It is generally believed, and taught in paleontology courses that the oldest evidence of life on Earth is 3.5 billion years old, and was found in Australia, thanks to some bacterial fossils. However, geologists from the University of Texas conducted a study that concluded that the tiny gaps in the Australian chert are nothing more than… gaps; surrounded by bits of hematite. This reexamination was published in Nature Geoscience, one of the leading peer reviewed journals in the field.
“We found no sign of any microfossil,” said Alison Olcott Marshall, assistant professor of geology at KU. “What we found were minerals that took the appearance of life. We went into this assuming these were microfossils — as was pretty well accepted in the scientific community. It was a good lesson in trusting your data over what you’d been told you should find. At every step of the way, we would do an experiment expecting to find one result and find the complete opposite instead.”
That’s the great thing about science, it can always surprise !
“I went to the outcrop and with a geological pick I proceeded to break into the rock,” Craig Marshall, assistant professor of geology at KU said. “These rocks are very difficult to sample, they’re not crumbly like limestone. You’ve got to really put your shoulder into it. I sampled from the microfossil locality, but I also sampled at 10-meter intervals, tracing up the formation.”
They did everything like previous studies, except for one thing: they created a set of much thinner sample sections, that allowed much light to pass through the rock. They analized it with a traditional microscope, then moved to the heavy stuff: the most complex Renishaw Raman spectrometer dedicated to paleontology in the United States, housed at KU’s Multidisciplinary Research Building. Armed in this way, they set on to thoroughly study the samples, and where others found carbon-like materials, an indicator of life, they found hematite, a mineral formed from oxygen and iron, bonded together.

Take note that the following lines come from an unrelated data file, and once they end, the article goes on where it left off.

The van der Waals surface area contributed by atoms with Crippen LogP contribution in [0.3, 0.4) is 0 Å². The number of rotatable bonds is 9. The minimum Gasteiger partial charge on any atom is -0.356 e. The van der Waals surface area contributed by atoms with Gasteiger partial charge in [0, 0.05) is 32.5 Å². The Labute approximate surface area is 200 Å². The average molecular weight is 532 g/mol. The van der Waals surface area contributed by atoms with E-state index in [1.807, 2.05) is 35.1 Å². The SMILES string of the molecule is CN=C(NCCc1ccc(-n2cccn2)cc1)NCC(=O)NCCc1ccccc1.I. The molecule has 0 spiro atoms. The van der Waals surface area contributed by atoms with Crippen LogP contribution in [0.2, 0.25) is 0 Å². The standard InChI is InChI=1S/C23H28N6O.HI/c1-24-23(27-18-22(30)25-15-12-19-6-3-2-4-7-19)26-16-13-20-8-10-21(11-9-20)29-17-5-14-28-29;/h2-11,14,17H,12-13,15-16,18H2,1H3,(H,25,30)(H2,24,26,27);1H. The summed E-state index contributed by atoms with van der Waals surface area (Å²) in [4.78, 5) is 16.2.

“There were carbonaceous materials within the rock, but not actually associated with these microstructures that had been previously reported to be composed of carbonaceous materials,” Craig Marshall said.
“Bacteria are basically little bags of goo, and they’re not easily fossilized,” said Alison Olcott Marshall. “The idea that you would have this tiny bacterium preserved for 3.5 billion years is not very likely to happen. The second problem is that they are morphologically so simple — they’re just circles and rods. There are lots of things in nature that make circles and rods.”
This could be very important in searching for life on other planets, particularly Mars.
“This work has direct implications for looking for life on Mars,” said Craig Marshall. “If we’re having problems here with ancient Earth sediments and there’s a huge debate, we want to try and be more stringent with our analytic techniques. We don’t want a repeat of the announcement in 1996 that, ‘Wow, we found life on Mars.’ I can’t recall the timeframe of how many days or weeks until they said, ‘Well, maybe we haven’t.’ If we tighten up our ways of looking for ancient biology, this is going to be very applicable for Mars, particularly the ExoMars European mission in 2018 that will take on board a Raman spectrometer.”
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